Although the disorder is common in adult population its etiopathogenesis as well as pathophysiology is not entirely elucidated yet. Possible pathogenic roles have been suggested for vascular abnormalities, neurogenic inflammation and altered innate immune response to heterogenous stimuli (2, 3, 7, 8). Genetic and environmental factors are believed to influence the onset and clinical development of rosacea, including immunological, infectious, endocrine, pharmacological, climatic, thermal and dietary triggers (3, 4, 9).
There are numerous triggering factors known, but their exact role remain to be elucidated yet. Among them, dietary factors, such as spicy foods, cheese, nuts, alcohol and hot beverages can exacerbate symptoms of rosacea, but are not considered as the primary causes (1, 3, 4, 7, 10). Apart from these, sun exposure, hot and cold weather, heat, humidity, cosmetics, medications, physical exercises, and emotional stress are recognized as the predisposing factors (1, 3, 9-11). Estonian authors have found that positive family history can be regarded the strongest risk factor for rosacea (9).
Helicobacter pylori is believed to be connected with the development or aggravation of rosacea by the release of inflammatory vasoactive mediators (histamine, leucotrienes, prostaglandines, cytokines, nitrous oxide), but its role remains still controvertial (1, 6).
Demodex folliculorum mites are suggested as another possible trigger of the skin inflammation in rosacea (1, 2, 4). Considerably increased number of mites in the skin and what is more, specific IgG antibodies against Demodex have been shown in rosacea patients (5, 12, 13). Additionally, Demodex mites are found to be a vector for bacteria Bacillus oleronius and its proteins can induce the immune response leading to development of papules and pustules (1, 8). Lately, the results of Whitfeld et al. suggest that in the altered milieu of the rosacea skin the commensal Staphylococcus epidermidis may act as a pathogenic agent and contribute to development of pustular and ocular rosacea (14). Therefore, up till now, actual role of microorganisms in the pathophysiology of rosacea has not been clearly defined. The available data suggest that they may possibly have a rather synergistic role additional to other triggering factors (6).
Although the numerous endogenous and environmental factors seem to be implicated, the exact pathogenic pathways in which these possible triggers are engaged are not entirely recognized. Pathological mechanisms of rosacea are connected with abnormalities of innative immunity, vascular changes, reactive oxygen species released by neutrophiles, inflammatory mediators, ultraviolet radiation and microorganisms (1-3, 15). Abnormal vascular reactivity seems to be the basical phenomenon in pathogenesis and vasodilatation is associated with increased levels of inflammatory mediators, including histamine, prostaglandins and reactive oxygen species (1-3, 15). Dermal extracellular matrix degeneration caused by degradative proteases released by neutrophils can additionally damage the connective tissue around the skin vessels (3). Recent data indicate that dysfunction of the innate immune system may play a central role in the development of vascular abnormalities and skin inflammation in patients with rosacea (2, 3, 10, 16). It is found that rosacea is associated with an exacerbated response by the innate immune system to environmental stimuli by releasing the elevated levels of abnormally processed cathelicidin antimicrobial peptides (1-3, 6, 15-17). It should be stressed that 10-fold higher level of cathelicidin than normal can be found in the facial skin of rosacea patients and almost 1000 times higher levels of kallikrein-5, a protease that activates epidermal cathelicidin (2, 3, 18). It seems that due to its proinflammatory and angiogenic properties cathelicidin LL-37 dysfunction may be considered as the pivotal factor in the pathogenesis of rosacea (4, 17). It is speculated wheather Toll-like Receptor-2 (TLR-2) may be involved in the patophysiological events in rosacea, because its activation can induce production of the kallikrein 5 in keratinocytes (2, 8). A suggested ligand for TLR-2 in the rosacea skin is chitin from the Demodex mites (2, 19).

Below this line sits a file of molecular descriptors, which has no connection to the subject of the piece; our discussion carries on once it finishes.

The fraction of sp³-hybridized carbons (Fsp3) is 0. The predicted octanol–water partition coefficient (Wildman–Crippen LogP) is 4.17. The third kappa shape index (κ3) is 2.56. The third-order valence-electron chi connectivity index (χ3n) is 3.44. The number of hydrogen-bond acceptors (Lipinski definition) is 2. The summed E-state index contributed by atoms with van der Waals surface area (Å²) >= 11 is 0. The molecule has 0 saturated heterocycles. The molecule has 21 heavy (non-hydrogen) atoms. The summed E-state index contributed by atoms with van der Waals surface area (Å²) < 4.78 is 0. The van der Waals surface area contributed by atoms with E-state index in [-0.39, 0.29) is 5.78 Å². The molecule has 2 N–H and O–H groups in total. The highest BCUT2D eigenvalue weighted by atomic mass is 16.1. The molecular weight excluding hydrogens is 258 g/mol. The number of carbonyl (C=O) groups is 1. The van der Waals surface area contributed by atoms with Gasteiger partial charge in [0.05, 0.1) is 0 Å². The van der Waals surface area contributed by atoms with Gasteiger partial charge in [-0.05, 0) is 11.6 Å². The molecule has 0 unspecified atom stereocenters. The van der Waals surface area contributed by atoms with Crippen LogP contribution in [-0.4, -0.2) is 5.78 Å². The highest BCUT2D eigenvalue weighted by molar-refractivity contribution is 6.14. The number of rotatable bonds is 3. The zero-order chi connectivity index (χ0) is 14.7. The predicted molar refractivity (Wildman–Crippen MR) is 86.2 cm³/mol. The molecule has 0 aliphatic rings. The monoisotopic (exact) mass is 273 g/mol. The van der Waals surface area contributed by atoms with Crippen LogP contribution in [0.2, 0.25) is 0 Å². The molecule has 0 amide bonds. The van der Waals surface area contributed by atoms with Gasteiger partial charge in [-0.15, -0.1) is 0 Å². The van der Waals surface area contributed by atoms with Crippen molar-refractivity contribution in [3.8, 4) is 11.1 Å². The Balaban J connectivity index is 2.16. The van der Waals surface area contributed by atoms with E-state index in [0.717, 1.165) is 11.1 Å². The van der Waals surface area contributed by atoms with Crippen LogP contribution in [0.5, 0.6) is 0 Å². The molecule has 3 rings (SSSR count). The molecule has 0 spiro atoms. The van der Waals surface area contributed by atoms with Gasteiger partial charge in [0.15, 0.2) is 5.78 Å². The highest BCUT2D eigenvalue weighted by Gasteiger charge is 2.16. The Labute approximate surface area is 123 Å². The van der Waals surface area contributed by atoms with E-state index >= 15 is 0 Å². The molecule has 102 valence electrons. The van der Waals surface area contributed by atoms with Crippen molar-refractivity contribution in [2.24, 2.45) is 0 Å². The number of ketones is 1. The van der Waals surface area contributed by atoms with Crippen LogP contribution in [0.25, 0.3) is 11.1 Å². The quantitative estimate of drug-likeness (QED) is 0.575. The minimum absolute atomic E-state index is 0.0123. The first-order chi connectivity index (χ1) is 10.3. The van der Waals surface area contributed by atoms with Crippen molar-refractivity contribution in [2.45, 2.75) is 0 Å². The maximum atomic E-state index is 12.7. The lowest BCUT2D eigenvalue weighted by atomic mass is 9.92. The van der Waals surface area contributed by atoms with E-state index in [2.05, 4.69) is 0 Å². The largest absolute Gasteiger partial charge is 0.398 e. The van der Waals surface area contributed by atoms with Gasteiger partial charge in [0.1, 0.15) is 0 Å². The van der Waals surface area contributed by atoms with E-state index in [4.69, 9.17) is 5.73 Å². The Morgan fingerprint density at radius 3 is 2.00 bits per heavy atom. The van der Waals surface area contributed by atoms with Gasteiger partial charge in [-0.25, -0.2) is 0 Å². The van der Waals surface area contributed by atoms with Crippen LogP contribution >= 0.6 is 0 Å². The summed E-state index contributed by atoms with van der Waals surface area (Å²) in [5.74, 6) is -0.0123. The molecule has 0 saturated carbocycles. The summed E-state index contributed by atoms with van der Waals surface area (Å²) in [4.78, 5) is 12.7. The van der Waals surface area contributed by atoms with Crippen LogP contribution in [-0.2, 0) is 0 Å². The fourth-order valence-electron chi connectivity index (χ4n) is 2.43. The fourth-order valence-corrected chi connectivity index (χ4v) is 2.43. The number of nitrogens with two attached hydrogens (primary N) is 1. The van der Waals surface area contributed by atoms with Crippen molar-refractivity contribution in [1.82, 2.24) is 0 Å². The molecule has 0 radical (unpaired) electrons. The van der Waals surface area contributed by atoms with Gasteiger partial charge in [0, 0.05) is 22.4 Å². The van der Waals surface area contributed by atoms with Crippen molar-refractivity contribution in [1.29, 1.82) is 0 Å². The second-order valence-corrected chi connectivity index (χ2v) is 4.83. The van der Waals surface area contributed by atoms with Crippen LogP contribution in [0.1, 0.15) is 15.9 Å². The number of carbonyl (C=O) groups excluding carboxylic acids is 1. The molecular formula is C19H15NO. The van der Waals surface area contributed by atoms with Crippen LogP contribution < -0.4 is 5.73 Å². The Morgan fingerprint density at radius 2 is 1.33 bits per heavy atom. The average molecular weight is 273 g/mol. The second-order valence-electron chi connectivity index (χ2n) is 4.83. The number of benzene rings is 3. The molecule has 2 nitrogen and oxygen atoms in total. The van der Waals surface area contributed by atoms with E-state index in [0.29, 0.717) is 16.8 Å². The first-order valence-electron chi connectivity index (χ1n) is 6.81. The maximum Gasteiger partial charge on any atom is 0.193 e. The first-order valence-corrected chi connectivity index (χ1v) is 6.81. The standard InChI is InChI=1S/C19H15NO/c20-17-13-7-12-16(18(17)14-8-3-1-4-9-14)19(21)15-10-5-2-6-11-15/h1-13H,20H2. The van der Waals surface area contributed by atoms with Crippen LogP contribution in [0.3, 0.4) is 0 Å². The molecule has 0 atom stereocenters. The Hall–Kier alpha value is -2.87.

Neurogenic inflammatory reaction is also being discussed. Some authors believe that rosacea patients are hypersensitive to physiological stimuli causing recurrent flushing of the facial skin (2, 20). In normal dermis the blood vessels, mast cells and sensory nerves are found close together, but a significantly higher number of mast cells have been reported in the skin of rosacea patients (2). So, it is speculated that the mast cells may play a role in regulation of neuroimmunological and neurovascular communication mechanisms in initial stages of rosacea (2).
Clinical manifestation
Clinical manifestation of rosacea is heterogenous with polymorphic lesions and various disease severity observed. The disease usually affects the central part of the face, the forehead, nose, chin and cheeks (1, 2, 4, 21). It is worth to stress that the extrafacial location has been very rarely reported, involving neck, scalp or the chest skin (2, 22). During the chronic course the development of lesions can be observed from early transient flushing, persistent facial redness, teleangiectasia to inflammatory papules and pustules (10, 21, 23). Intermittent or chronic facial edema may also occur resulting occasionally in thickening of skin (1, 2).